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Yes, for AI, it really is all about the data

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Artificial intelligence and machine learning have made exponential progress over the past couple of years. While science fiction often portrays AI as robots with humanlike characteristics, AI can encompass anything from Google’s search algorithms to IBM’s Watson to autonomous weapons.

Leaders of the world’s most influential technology firms such as Amazon, Facebook, Google, and Microsoft are showing their interest in AI and machine learning (ML). Here’s something Google CEO Sundar Pichai said at the Google Pixel phone launch event in October 2016:

The last 10 years have been about building a world that is mobile-first. In the next 10 years, we will shift to a world that is AI-first.

A simple example of AI is the virtual assistant that you use, like Siri, Google Now, and Alexa, which works by recording your voice and uploading the recording data to the cloud, then processing the words and sending back the answer. Everything you say to your virtual assistant is funneled into these data-crunching AI engines and retained for future analysis and improvement.

AI needs big data

All this said, below the surface of all this rapid advancements and business applications lies the most important truth about AI engineering: Nothing matters if you don’t have the data. In order for AI to work its miracles, it’s going to need data. Massive amounts of data. In fact, the bigger the data sets, the smarter the AI.

The big data infrastructure, the deep learning models, and everything else exist to serve the data, not the other way around. AI provides the large-scale analytics needed to extract meaning and benefit from big data, while big data provides the knowledge needed for AI to continue to learn and evolve. To make the most of AI’s potential to generate insights from the data, companies need to first find a way to consolidate and streamline the data. This is why acquiring enough data is one of the most important factors in AI innovation.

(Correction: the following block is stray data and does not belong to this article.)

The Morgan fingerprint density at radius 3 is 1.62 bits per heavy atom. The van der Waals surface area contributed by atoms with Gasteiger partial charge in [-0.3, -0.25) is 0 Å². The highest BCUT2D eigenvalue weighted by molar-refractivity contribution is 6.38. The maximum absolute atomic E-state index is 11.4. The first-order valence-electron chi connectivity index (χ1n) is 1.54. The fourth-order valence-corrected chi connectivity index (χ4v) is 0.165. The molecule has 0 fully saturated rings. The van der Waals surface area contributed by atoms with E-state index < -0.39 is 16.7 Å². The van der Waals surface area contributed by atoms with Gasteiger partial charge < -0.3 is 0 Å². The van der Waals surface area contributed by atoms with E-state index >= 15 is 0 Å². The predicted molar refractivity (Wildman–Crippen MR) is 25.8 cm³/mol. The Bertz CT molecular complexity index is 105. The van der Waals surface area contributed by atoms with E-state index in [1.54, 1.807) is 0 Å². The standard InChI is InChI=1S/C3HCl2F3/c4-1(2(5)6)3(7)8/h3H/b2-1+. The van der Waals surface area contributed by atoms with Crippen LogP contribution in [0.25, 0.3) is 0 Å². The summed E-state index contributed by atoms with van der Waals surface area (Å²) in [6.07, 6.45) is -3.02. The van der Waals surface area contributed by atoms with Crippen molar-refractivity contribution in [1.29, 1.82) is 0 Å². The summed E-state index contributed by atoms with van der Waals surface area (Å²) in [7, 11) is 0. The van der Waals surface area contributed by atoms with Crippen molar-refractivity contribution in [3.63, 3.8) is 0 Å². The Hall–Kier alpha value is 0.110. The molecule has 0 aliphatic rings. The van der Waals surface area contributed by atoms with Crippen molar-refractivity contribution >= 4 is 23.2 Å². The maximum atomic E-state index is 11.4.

Today, it has become easier to develop AI for your business. You have many options for infrastructure, algorithms, and platforms that are readily available that help you to achieve your goal. However, accurate and relevant training data is what sets one apart from the rest. That’s why so many large AI platforms like TensorFlow, Rekognition, Polly, and IBM Watson are more than happy to let you use their services for free, as long as they get to use your data to improve their AI algorithms.

Companies that leverage users effectively

Using data from multiple sources, AI can build a knowledge store that will enable accurate predictions about your user that are based not just on what they purchase, but also on how much time they spend in a particular section of your website — what they buy compared with what they don’t — ultimately getting to know them and what they really want. Here are a few companies that are already leveraging the power of data and AI to achieve next-level growth.